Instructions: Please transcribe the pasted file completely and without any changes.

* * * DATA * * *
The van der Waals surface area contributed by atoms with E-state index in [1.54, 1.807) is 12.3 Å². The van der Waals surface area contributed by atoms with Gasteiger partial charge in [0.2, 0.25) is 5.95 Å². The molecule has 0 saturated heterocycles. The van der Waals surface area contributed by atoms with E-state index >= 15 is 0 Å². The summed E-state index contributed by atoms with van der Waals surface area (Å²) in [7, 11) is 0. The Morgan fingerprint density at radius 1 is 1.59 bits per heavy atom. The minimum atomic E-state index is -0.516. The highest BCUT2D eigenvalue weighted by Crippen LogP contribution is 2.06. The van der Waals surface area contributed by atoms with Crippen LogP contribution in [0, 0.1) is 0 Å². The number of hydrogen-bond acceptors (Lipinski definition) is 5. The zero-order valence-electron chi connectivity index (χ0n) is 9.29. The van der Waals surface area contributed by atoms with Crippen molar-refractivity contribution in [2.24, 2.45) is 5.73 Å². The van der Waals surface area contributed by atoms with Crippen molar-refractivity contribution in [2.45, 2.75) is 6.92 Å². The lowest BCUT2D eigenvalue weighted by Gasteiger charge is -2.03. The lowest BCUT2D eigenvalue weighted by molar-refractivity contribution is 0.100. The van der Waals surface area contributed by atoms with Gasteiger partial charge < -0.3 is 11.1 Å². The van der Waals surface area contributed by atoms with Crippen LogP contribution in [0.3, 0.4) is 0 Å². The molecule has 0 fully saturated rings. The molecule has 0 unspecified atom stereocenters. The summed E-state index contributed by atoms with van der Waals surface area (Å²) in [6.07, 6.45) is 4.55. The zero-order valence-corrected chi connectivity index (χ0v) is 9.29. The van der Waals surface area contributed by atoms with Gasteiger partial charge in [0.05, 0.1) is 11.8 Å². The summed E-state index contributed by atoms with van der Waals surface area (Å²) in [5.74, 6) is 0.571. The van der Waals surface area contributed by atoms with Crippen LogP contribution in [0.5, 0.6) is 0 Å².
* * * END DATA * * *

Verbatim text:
The van der Waals surface area contributed by atoms with E-state index in [1.54, 1.807) is 12.3 Å². The van der Waals surface area contributed by atoms with Gasteiger partial charge in [0.2, 0.25) is 5.95 Å². The molecule has 0 saturated heterocycles. The van der Waals surface area contributed by atoms with E-state index >= 15 is 0 Å². The summed E-state index contributed by atoms with van der Waals surface area (Å²) in [7, 11) is 0. The Morgan fingerprint density at radius 1 is 1.59 bits per heavy atom. The minimum atomic E-state index is -0.516. The highest BCUT2D eigenvalue weighted by Crippen LogP contribution is 2.06. The van der Waals surface area contributed by atoms with Crippen LogP contribution in [0, 0.1) is 0 Å². The number of hydrogen-bond acceptors (Lipinski definition) is 5. The zero-order valence-electron chi connectivity index (χ0n) is 9.29. The van der Waals surface area contributed by atoms with Crippen molar-refractivity contribution in [2.24, 2.45) is 5.73 Å². The van der Waals surface area contributed by atoms with Crippen molar-refractivity contribution in [2.45, 2.75) is 6.92 Å². The lowest BCUT2D eigenvalue weighted by Gasteiger charge is -2.03. The lowest BCUT2D eigenvalue weighted by molar-refractivity contribution is 0.100. The van der Waals surface area contributed by atoms with Gasteiger partial charge < -0.3 is 11.1 Å². The van der Waals surface area contributed by atoms with Crippen LogP contribution in [0.3, 0.4) is 0 Å². The molecule has 0 fully saturated rings. The molecule has 0 unspecified atom stereocenters. The summed E-state index contributed by atoms with van der Waals surface area (Å²) in [6.07, 6.45) is 4.55. The zero-order valence-corrected chi connectivity index (χ0v) is 9.29. The van der Waals surface area contributed by atoms with Gasteiger partial charge in [0.05, 0.1) is 11.8 Å². The summed E-state index contributed by atoms with van der Waals surface area (Å²) in [5.74, 6) is 0.571. The van der Waals surface area contributed by atoms with Crippen LogP contribution in [0.5, 0.6) is 0 Å².